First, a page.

Again, as the concept of a MySuper transfer seems like placing a round peg in a round hole, the SFT Deed would likely address the transfer of MySuper members and assets, the transfer of liabilities and indemnities relating to that transfer and nothing else – no product mapping, branding, staffing, group insurance issues and so on. This may reduce some burdens, but not all.

The residual fund assets and members – square pegs

We think it unlikely that a transferor could only transfer its fund’s MySuper component, whilst retaining what probably would be a minority member-held choice product portfolio. This is where we question the 90-day requirement. In our view, a transfer of MySuper members and assets would most likely need to go hand-in-hand with the transfer of the choice members and assets. You cannot have one without the other (though there are situations in which this has occurred).

It would not be sustainable for a trustee to retain choice members without the cash flows and returns arising from the majority-held MySuper product. In other words, we could not imagine a case where a trustee, who has lost its MySuper authorisation, would seek to transfer the majority of its members and either retain the minority members and assets or seek to subsequently (and inevitably) transfer the minority members at a later stage. Here are some reasons why:

  • if the transferor was to retain its choice product members, is it likely that the majority membership of that subset would be pension members who no longer contribute, leading to immediate sustainability problems? Maybe
  • in our experience, pension members who invest in a ‘balanced’ option are essentially investing in the same product as MySuper members, raising a question as to whether they should be transferred or otherwise divested out of that option at the same time as the MySuper members (depending upon the infraction causing the trustee to lose its MySuper authorisation)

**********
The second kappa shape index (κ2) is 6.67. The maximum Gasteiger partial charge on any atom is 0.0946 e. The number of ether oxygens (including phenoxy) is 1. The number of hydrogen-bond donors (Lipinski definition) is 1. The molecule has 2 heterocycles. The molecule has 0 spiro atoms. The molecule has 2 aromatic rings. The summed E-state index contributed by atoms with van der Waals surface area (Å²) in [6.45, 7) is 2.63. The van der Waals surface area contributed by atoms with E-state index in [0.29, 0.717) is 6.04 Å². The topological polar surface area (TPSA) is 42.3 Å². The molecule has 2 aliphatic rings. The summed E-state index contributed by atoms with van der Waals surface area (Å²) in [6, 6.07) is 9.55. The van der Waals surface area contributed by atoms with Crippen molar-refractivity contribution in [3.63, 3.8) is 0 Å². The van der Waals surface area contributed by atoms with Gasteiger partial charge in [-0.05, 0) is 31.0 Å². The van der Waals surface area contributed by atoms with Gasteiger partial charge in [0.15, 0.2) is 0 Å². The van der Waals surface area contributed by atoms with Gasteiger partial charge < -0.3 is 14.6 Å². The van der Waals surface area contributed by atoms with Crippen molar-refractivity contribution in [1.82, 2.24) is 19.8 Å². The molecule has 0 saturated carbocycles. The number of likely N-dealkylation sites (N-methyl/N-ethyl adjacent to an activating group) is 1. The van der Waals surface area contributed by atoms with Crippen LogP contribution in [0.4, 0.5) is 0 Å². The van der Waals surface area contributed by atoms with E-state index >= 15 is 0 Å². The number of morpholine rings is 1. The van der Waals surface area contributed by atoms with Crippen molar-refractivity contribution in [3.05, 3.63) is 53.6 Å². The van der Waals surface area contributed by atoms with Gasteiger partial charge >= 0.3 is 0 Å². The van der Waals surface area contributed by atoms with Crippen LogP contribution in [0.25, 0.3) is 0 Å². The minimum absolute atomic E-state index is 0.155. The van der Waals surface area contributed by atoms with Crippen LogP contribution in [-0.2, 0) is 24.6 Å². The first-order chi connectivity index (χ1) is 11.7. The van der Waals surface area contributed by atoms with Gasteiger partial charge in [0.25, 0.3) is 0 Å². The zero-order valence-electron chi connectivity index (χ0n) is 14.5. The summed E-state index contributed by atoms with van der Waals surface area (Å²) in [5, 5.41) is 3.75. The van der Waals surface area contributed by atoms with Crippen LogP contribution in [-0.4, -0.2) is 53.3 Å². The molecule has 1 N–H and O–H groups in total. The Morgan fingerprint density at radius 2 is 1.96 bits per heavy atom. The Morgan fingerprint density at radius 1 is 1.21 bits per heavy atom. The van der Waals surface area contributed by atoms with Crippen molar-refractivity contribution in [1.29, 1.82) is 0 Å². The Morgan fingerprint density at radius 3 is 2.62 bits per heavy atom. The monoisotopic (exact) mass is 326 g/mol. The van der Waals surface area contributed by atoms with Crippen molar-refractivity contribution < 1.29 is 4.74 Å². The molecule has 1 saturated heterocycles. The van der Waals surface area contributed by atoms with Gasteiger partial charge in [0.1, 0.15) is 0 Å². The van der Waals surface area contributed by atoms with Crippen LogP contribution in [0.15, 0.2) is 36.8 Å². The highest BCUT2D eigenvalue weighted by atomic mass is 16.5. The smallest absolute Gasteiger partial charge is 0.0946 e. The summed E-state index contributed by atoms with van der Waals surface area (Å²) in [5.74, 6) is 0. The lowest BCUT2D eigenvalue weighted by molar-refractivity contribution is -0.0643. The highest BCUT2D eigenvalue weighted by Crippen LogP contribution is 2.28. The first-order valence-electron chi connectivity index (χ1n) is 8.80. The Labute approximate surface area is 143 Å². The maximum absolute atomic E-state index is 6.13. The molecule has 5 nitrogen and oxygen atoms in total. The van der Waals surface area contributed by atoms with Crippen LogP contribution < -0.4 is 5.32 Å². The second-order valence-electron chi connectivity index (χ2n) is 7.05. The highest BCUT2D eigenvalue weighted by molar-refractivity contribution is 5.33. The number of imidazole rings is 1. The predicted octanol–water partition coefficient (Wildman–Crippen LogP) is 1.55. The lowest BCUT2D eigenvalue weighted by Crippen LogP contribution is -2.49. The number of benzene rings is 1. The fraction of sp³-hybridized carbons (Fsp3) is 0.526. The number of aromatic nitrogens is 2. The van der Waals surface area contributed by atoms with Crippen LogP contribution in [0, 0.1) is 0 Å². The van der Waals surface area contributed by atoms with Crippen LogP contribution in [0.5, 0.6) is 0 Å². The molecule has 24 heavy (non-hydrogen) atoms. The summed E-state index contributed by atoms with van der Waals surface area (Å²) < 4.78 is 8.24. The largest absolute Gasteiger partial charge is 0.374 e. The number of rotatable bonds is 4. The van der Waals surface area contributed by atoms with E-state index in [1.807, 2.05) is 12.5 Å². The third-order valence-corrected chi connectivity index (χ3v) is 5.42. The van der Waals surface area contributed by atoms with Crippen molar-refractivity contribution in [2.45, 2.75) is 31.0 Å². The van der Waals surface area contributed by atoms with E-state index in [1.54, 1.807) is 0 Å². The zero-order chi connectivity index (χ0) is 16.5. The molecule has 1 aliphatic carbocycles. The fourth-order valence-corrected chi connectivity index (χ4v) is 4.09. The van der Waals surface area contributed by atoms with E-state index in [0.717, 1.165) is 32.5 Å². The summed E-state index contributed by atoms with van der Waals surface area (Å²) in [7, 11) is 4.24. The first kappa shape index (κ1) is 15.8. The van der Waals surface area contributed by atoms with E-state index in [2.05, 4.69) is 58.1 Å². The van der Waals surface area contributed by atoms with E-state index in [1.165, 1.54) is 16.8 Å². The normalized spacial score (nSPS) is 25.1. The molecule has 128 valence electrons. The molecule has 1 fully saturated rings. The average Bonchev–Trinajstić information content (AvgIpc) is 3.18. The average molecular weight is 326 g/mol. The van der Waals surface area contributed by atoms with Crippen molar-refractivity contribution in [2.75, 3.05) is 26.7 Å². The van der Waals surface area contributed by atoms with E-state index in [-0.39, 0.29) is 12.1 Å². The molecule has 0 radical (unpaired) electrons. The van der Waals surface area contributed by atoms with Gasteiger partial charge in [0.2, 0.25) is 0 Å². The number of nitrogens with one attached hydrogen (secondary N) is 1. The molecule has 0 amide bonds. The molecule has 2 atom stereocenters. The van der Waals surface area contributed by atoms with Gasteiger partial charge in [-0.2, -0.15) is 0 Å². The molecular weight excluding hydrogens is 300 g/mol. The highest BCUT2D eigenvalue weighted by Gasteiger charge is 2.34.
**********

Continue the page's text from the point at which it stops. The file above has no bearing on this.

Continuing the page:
• most prudent trustees would take the view that if their MySuper members and assets are to be transferred, then the entire fund should be transferred. Noting the costs of a successor fund transfer, it does not make sense to transfer one cohort and then replicate that process and cost in order to transfer the minority cohort at a later stage.

In other words, retaining or subsequently transferring these minority members, at a later stage, would likely expose trustees (transferors and potentially, transferees) to breaches of a number of SIS covenants whilst also acting against ordinary commercial sensibility.

Added to that problem is that, as soon as choice products enter the SFT equation, trustees invariably find themselves seeking to fit square pegs into round holes – it would be very ambitious to seek a 90-day SFT of both MySuper and the accompanying choice products when the pieces do not fit neatly.

On that basis, the 90-day MySuper transfer requirement may not work in practice whilst seeking to achieve the best financial interests of members of either the transferor fund or transferee fund, for the simple reason that a MySuper transfer would morph from a theoretical round peg in a round hole scenario to a far more complex situation.

To address this, could the transferor and transferee, as part of an overall SFT package, seek the 90-day transfer of MySuper members and then the subsequent transfer of the minority choice product members six to nine months later (assuming a 12-month SFT timeframe)? Theoretically, the answer could be “yes” (and we might see this happening), but we would assume that a prudent transferee would only agree to such terms if they were heavily conditioned in the transferee’s favour. Failure to provide an out clause on the residual choice component would likely expose the transferee to claims that it is in breach of the SIS covenant not to enter into any arrangement that would hinder it from properly performing its duties (and others in the SIS covenant suite).

Final thoughts

Despite the 90 day rule, we welcome the certainty that APRA’s proposals provide. We assume that APRA will seek the 90-day MySuper transfer period, unless counter-arguments are brought to the table. If the 90-day MySuper timeframe becomes standardised, we assume that many trustees would need to discuss this with APRA and seek extensions, in good faith, if their MySuper authorisations were ever cancelled.

If you have any questions about this article, please get in touch with our team using the contact details below.

The information in this article is of a general nature and is not intended to address the circumstances of any particular individual or entity. Although we endeavour to provide accurate and timely information, we do not guarantee that the information in this article is accurate at the date it is received or that it will continue to be accurate in the future.

Published by:

Michael O'Connor